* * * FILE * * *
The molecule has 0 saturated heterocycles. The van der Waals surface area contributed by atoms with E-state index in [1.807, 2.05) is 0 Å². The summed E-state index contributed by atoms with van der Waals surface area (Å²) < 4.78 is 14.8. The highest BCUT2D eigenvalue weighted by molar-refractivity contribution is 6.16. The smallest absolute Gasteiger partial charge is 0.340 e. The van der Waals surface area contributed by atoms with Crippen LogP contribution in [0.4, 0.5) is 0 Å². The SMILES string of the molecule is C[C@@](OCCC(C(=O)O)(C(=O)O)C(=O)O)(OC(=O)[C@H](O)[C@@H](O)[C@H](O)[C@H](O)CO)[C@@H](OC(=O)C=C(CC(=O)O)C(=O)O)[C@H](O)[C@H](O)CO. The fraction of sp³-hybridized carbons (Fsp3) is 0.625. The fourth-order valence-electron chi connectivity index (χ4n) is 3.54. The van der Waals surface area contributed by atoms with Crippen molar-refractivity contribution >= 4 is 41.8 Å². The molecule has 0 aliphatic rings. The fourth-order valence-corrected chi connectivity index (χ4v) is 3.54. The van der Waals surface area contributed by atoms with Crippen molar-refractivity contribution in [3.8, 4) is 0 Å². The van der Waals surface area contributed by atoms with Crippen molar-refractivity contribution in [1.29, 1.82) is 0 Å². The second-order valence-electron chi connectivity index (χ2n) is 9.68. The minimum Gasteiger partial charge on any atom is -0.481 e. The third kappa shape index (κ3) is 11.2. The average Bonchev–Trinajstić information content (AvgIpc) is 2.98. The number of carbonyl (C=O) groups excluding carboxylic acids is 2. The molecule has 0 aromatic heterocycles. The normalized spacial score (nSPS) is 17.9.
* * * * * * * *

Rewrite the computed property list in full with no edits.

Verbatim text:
The molecule has 0 saturated heterocycles. The van der Waals surface area contributed by atoms with E-state index in [1.807, 2.05) is 0 Å². The summed E-state index contributed by atoms with van der Waals surface area (Å²) < 4.78 is 14.8. The highest BCUT2D eigenvalue weighted by molar-refractivity contribution is 6.16. The smallest absolute Gasteiger partial charge is 0.340 e. The van der Waals surface area contributed by atoms with Crippen LogP contribution in [0.4, 0.5) is 0 Å². The SMILES string of the molecule is C[C@@](OCCC(C(=O)O)(C(=O)O)C(=O)O)(OC(=O)[C@H](O)[C@@H](O)[C@H](O)[C@H](O)CO)[C@@H](OC(=O)C=C(CC(=O)O)C(=O)O)[C@H](O)[C@H](O)CO. The fraction of sp³-hybridized carbons (Fsp3) is 0.625. The fourth-order valence-electron chi connectivity index (χ4n) is 3.54. The van der Waals surface area contributed by atoms with Crippen molar-refractivity contribution >= 4 is 41.8 Å². The molecule has 0 aliphatic rings. The fourth-order valence-corrected chi connectivity index (χ4v) is 3.54. The van der Waals surface area contributed by atoms with Crippen molar-refractivity contribution in [3.8, 4) is 0 Å². The van der Waals surface area contributed by atoms with Crippen molar-refractivity contribution in [1.29, 1.82) is 0 Å². The second-order valence-electron chi connectivity index (χ2n) is 9.68. The minimum Gasteiger partial charge on any atom is -0.481 e. The third kappa shape index (κ3) is 11.2. The average Bonchev–Trinajstić information content (AvgIpc) is 2.98. The number of carbonyl (C=O) groups excluding carboxylic acids is 2. The molecule has 0 aromatic heterocycles. The normalized spacial score (nSPS) is 17.9.